Wow the souffle looks wonderful congrats on a spectacular baking adventure.

Speaking of adventures...have fun in Europe, can't wait to hear all about it!

whistlepeaknits said...

I've made a couple of souffles lately also and I've been surprised with how well they've turned out.

Have fun in Europe!

maritza said...

Good lord, that souffle looks amazing! Wow! Good on you, Steph! :)

Also, when you wrote, "I decided not to think about what could go wrong and just go for it." That is so brilliant and really could be applied to so many aspects of life.

Hope you are having a wonderful time in Bavaria.

Risa said...

Yum, yum, yum. that looks so good!
I think I know a bit of the sparkly skirt story. I'm looking forward to seeing it!

Seanna Lea said...

Beautiful souffle. The last time I had one it tasted very eggy. Did you find that you could taste a lot of egginess over the lemon?

Nonnahs said...

Enjoy the rest of your trip- it sounds wonderful! And the souffle looks delish!

seedless grape said...

Ooh--the souffle looks lovely! I've always wanted to try making souffle, but I don't have a souffle dish or ramekins. I will get them eventually . . .

I'm quite jealous of your Spring Break trip. Viel Spass!

WendyM said...

Great looking souffle, and I have always skipped over the recipes for the same reasons you mentioned. I'll have to get over it! I used to have a friend (guy) who was a whizz at whipping up a chocolate souffle very, very late at night after a long dinner party and they were always wonderful. Maybe the copious amounts of red wine helped?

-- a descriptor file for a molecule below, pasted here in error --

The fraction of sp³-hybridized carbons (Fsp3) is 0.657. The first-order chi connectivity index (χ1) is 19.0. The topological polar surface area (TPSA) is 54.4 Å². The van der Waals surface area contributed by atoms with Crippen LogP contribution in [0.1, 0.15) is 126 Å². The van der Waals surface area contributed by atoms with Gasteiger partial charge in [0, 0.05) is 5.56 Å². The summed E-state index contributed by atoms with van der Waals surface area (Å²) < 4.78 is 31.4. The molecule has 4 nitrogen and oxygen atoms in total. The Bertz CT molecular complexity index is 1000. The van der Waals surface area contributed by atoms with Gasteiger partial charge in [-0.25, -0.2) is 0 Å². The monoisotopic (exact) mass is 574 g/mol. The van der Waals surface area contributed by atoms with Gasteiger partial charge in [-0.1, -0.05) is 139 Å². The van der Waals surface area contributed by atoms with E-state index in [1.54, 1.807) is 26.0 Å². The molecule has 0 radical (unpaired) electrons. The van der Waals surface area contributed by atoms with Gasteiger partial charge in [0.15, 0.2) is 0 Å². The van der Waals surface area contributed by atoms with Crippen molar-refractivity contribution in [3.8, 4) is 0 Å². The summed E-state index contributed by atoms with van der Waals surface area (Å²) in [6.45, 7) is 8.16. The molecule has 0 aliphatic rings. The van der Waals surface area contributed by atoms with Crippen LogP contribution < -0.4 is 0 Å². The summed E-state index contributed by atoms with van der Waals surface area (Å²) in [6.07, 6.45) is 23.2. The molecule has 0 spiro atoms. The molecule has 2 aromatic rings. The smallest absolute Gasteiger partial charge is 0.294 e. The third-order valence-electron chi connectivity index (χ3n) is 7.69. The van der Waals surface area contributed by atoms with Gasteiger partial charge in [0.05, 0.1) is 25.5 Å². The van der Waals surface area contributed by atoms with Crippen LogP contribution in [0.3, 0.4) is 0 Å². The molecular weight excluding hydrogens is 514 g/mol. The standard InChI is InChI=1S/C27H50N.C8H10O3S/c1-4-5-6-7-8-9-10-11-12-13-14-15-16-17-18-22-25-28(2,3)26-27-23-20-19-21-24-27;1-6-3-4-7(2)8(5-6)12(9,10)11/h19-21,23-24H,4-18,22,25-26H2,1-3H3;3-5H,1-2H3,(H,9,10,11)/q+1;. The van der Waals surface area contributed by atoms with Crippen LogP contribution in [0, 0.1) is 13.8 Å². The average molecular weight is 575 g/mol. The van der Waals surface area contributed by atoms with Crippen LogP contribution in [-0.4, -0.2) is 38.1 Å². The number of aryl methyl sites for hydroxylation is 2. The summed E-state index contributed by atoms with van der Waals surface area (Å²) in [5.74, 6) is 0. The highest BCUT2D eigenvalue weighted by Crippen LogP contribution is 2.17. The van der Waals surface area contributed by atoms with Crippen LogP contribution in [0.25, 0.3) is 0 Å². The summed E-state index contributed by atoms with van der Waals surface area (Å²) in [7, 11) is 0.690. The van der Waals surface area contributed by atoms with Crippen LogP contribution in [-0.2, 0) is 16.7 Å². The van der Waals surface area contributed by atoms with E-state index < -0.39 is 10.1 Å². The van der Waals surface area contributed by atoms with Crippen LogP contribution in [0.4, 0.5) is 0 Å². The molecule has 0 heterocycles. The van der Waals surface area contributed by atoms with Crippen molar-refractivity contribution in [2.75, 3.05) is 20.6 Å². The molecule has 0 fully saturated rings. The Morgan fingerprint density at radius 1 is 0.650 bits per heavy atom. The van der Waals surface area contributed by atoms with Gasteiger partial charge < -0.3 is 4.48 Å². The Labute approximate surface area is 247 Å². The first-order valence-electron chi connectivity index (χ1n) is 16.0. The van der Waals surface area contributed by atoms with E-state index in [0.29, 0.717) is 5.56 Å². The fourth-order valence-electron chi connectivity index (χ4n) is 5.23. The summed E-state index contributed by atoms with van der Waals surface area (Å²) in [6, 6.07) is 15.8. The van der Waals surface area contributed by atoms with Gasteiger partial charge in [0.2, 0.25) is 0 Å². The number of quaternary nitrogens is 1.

li said...

Lovely souffle. I've always been to chicken to try my hand at making souffle, but they are my favorite desserts. Are you in Munich? Lucky!

MOONSTITCHES said...

Oh, das macht Appetit, sieht absolut koestlich aus!
When seeing souffles I always think of Audrey Hepburn / Sabrina... now I'd like to see the movie again :)
Post about wherever your crafty juices flow, I am looking forward reading about it all!

Katie said...

oh, that looks yummy! I love lemony things! I csn't wait to see that skirt.

Philippa said...

I'm so pleased you posted this, I love seeing all your crafty endeavours... I'm still hoping you'll post the recipe of your grandmother's apple cake, which looked so yum when you wrote about it ages ago!

Hope you are enjoying Germany, and being home - or at least, in one of your homes. Happy holidays, and happy crafting and cooking. Be well.

Carol said...

mmm, mouthwatering souffle! have you been to cafe jacqueline in north beach? all souffles, all delicious. but don't understand dislike of meyer lemons. hope you're having a lovely european spring break...vacation envy!

Poshyarns said...

Gorgeous souffle, lemon souffle is one of my favourite things in the world, heaven.

Nancy said...

The souffle will be starte today! Thanks for a fun blog read. You have an impressive blog, btw.

Anonymous said...

yummy.... Manka's did burn down, but they rebuilt it, and it's open again.